Smoking and Kidney Function in African-Americans

Kidney disease risk may be raised in African-American patients who smoke cigarettes

/ Author:  / Reviewed by: Anyssa Garza, PharmD

(RxWiki News) Cigarette smoking may increase kidney disease risk among African-Americans, according to a new study.

This study evaluated questionnaires for over 3,600 African-Americans, ages 21 to 84, who were part of Jackson Heart Study in the Jackson, Mississippi, area.

After adjusting for several factors, the researchers behind this study found that patients who smoked showed kidney function decline when compared to those who did not smoke.

In fact, decline in kidney function was 83 percent higher for smokers. Furthermore, the rate of kidney decline appeared to be worse in patients who smoked more.

Patients in this study who smoked also had higher inflammation levels compared to those who did not smoke. This finding suggests a possible link between smoking and kidney function decline.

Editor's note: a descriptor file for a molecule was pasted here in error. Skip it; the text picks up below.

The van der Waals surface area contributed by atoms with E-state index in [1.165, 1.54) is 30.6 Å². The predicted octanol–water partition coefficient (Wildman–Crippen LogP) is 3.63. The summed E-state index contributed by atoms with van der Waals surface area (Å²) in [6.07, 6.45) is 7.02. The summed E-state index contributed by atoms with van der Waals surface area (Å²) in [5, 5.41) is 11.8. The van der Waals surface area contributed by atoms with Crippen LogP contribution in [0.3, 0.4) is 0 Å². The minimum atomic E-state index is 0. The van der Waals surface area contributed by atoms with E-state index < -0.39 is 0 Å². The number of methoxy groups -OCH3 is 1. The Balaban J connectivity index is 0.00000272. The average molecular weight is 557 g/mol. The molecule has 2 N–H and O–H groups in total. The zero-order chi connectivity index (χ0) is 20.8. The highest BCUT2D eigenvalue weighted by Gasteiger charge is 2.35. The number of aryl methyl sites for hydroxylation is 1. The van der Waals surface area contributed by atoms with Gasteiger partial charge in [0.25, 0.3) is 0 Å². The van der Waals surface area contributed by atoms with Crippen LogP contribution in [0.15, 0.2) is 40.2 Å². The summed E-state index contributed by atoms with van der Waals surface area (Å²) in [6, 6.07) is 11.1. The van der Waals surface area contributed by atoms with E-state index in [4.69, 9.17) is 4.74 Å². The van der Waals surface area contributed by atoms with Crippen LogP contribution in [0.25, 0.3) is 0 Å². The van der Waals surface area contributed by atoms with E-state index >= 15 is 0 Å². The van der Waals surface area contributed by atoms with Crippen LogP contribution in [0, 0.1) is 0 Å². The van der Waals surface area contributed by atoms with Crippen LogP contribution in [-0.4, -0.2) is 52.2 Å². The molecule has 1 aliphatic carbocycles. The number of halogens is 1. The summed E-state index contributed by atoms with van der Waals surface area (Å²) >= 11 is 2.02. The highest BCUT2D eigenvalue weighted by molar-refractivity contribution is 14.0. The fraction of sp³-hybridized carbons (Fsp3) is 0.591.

"It’s important for those who have risk factors for kidney disease to realize that smoking is a significant risk factor and could ultimately end up leading to dialysis," said lead study author Dr. Michael Hall, of the University of Mississippi Medical Center, in a press release.

These findings are consistent with previous studies involving other ethnic groups, these researchers noted.

Speak with your doctor about smoking cessation and risk factors for kidney disease.

This study was recently published in the Journal of the American Heart Association.

The National Heart, Lung and Blood Institute and US Food and Drug Administration's Center for Tobacco Products funded this study. The authors did not disclose any financial conflicts of interests.

Reviewed by: 
Review Date: 
May 27, 2016
Last Updated:
May 30, 2016